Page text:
An old case makes Detective Inspector Louisa Smith some new enemies in this spellbinding second installment of New York Times bestselling author Elizabeth Haynes's Briarstone crime series that combines literary suspense and page-turning thrills.Writing
Ten years ago, 15-year-old Scarlett Rainsford vanished while on a family holiday in Greece. Was she abducted, or did she run away from her severely dysfunctional family? Lou Smith worked the case as a police constable, and failing to find Scarlett has been one of the biggest regrets of her career. No one is more shocked than Lou to learn that Scarlett has unexpectedly been found during a Special Branch raid of a brothel in Briarstone.
Lou and her Major Crime team are already stretched working two troubling cases: nineteen-year-old Ian Palmer was found badly beaten; and soon after, bar owner Carl McVey was found half-buried in the woods, his Rolex and money gone. While Lou tries to establish the links between the two cases, DS Sam Hollands works with Special Branch to question Scarlett. What happened to her? Where has she been until now? How did she end up back here? And why is her family--with the exception of her emotionally fragile younger sister, Juliette--less than enthusiastic about her return?
When another brutal assault and homicide are linked to the McVey murder, Lou's cases collide, and the clues all point in one terrifying direction. As the pressure and the danger mount, it becomes clear that the silent, secretive Scarlett holds the key to everything.
I fell in love with Elizabeth Haynes when I read Into the Darkest Corner, but somehow she fell off my radar until recently, when I rediscovered her while working on my Scanning the Backlist series. I grabbed a copy of Under a Silent Moon to read in preparation for this one and absolutely fell in love with the series. Behind Closed Doors is the second DCI Louisa Smith story, and I picture a bright future for the series. Haynes was a crime analyst before she was an author and it really shows in her attention to detail and depiction of a working crime unit. I found the story to be both believable and intriguing and she kept me guessing for the majority of the book (although I do have to admit that I figured things out by the third quarter). As far as crime writing is concerned, I'm highly impressed - I think she meets all the criteria for superior style in the genre, particularly where realism is concerned, but also in creating flawed but sympathetic characters.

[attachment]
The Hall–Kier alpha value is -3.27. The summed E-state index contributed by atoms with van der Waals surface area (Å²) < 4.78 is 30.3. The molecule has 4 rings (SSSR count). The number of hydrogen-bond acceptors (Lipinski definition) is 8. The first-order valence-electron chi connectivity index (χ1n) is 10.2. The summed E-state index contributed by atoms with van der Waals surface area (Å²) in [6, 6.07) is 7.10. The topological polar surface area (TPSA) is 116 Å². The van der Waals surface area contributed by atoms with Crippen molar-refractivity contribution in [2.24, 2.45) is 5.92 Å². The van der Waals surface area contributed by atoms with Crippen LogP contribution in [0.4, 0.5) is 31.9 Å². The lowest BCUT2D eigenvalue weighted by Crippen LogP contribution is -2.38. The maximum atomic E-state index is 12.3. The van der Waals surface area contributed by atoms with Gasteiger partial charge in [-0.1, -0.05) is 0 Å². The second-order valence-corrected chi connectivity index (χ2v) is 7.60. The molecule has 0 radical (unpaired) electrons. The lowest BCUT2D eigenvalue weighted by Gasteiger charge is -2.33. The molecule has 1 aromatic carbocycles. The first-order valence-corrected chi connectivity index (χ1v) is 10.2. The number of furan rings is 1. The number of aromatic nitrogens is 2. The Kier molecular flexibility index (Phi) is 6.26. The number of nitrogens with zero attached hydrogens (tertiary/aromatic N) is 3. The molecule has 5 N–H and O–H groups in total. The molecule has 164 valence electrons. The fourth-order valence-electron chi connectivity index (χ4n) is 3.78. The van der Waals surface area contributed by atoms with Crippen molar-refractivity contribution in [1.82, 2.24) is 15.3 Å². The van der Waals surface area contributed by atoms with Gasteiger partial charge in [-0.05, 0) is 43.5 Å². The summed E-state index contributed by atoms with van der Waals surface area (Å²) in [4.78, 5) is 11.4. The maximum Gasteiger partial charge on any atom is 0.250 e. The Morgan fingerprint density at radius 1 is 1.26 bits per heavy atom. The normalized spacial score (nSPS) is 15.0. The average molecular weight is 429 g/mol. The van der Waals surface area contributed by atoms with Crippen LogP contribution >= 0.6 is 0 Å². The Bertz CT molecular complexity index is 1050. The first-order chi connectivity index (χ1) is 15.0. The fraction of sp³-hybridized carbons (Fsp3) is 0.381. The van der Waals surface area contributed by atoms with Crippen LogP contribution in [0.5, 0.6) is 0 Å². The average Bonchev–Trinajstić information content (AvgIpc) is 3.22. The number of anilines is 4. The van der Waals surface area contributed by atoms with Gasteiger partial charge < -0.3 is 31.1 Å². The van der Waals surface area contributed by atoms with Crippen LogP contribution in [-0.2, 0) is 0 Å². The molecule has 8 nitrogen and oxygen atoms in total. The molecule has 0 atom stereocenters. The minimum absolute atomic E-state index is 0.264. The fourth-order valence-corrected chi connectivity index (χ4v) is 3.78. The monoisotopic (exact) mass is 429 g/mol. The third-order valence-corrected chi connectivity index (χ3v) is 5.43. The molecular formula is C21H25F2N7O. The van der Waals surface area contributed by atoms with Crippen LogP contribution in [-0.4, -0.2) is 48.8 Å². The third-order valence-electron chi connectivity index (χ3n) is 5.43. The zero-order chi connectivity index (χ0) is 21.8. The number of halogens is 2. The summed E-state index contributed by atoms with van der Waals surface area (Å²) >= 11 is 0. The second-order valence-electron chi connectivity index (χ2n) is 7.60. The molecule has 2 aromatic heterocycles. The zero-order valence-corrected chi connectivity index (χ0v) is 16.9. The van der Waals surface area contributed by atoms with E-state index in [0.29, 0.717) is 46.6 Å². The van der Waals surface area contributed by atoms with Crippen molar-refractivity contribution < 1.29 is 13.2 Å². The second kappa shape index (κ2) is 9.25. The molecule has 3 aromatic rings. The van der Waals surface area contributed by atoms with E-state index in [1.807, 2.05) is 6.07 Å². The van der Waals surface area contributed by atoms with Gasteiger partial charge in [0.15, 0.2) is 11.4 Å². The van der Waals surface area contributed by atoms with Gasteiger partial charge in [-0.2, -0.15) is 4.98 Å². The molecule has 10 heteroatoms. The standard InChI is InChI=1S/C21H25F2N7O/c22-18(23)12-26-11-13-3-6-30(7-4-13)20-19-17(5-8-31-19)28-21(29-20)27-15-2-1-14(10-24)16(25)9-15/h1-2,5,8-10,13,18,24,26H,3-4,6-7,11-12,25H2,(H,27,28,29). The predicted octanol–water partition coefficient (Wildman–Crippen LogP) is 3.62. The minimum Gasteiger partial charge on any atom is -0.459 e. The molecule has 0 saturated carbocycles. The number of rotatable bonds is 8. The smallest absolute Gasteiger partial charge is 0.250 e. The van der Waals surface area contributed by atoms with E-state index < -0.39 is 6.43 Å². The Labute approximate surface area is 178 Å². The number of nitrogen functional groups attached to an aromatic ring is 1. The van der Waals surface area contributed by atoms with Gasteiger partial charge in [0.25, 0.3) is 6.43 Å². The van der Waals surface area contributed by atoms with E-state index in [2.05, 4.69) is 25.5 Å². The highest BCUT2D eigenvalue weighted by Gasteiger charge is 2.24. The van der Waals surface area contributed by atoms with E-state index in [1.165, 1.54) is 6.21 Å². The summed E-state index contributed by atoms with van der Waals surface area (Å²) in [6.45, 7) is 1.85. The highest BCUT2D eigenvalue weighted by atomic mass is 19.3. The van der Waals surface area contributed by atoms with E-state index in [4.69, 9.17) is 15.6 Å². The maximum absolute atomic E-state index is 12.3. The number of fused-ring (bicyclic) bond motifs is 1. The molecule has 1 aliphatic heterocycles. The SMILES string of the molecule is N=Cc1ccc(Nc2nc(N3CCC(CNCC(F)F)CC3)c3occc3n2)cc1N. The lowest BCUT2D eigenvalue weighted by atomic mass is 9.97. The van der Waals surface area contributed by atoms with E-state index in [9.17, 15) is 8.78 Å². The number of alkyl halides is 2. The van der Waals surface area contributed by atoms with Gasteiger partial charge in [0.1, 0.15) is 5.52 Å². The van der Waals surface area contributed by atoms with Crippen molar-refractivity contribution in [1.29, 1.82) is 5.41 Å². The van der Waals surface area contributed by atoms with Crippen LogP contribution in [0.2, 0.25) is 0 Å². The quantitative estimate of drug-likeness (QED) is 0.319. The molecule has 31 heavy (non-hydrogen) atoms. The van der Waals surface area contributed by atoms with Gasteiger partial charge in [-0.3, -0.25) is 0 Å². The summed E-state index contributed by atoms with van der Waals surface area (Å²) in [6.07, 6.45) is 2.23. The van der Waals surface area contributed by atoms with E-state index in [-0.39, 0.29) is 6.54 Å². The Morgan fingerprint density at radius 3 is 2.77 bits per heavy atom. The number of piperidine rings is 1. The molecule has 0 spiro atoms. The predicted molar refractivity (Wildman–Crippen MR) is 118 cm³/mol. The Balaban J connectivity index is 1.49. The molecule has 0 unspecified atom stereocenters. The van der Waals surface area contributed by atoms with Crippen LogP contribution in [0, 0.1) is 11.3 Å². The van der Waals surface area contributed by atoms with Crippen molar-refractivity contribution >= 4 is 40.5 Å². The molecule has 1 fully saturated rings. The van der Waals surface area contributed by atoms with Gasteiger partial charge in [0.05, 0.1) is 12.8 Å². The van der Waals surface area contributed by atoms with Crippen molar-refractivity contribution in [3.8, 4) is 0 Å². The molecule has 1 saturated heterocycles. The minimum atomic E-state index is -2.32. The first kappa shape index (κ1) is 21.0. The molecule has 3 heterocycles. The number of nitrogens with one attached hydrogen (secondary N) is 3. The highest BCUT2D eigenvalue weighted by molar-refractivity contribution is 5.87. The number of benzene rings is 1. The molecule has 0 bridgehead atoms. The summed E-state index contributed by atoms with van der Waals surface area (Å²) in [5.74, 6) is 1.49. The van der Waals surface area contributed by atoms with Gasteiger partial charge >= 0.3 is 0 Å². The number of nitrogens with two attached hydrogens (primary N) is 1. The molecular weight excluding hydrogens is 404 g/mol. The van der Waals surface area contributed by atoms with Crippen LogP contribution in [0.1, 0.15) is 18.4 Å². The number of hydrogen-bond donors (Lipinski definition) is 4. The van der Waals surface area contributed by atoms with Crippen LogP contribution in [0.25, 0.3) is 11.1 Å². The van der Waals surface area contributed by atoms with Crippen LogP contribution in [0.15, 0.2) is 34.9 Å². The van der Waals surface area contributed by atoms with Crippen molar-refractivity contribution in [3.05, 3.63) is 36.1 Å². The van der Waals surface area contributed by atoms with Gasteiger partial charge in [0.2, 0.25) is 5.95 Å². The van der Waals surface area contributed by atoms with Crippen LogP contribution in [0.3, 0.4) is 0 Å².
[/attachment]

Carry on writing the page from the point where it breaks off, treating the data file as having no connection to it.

Again, exactly what I'm looking for in crime writing. I'd definitely put her on the same tier as Karin Slaughter or Jo Nesbo. In some ways she's a bit less gritty than they are, but she does deal with sexual themes and I'd caution readers who are uncomfortable reading about sexual violence. If you are a fan of crime writing and police procedurals, you won't find anything here that's more graphic than what is common for the genre. While you could certainly read this as a standalone, I think it works best as the second book in a series. There are some characters who recur and whose backstory is added to by reading Under a Silent Moon.
Highly recommended for fans of contemporary crime fiction in the vein of Slaughter and Nesbo. My only caution is to readers who are offended by language or sexual violence, neither of which I'd consider extreme in this book, but which do appear. My suggestion is that you start with Under a Silent Moon but have Behind Closed Doors ready and waiting because you'll be itching to read more about Lou!
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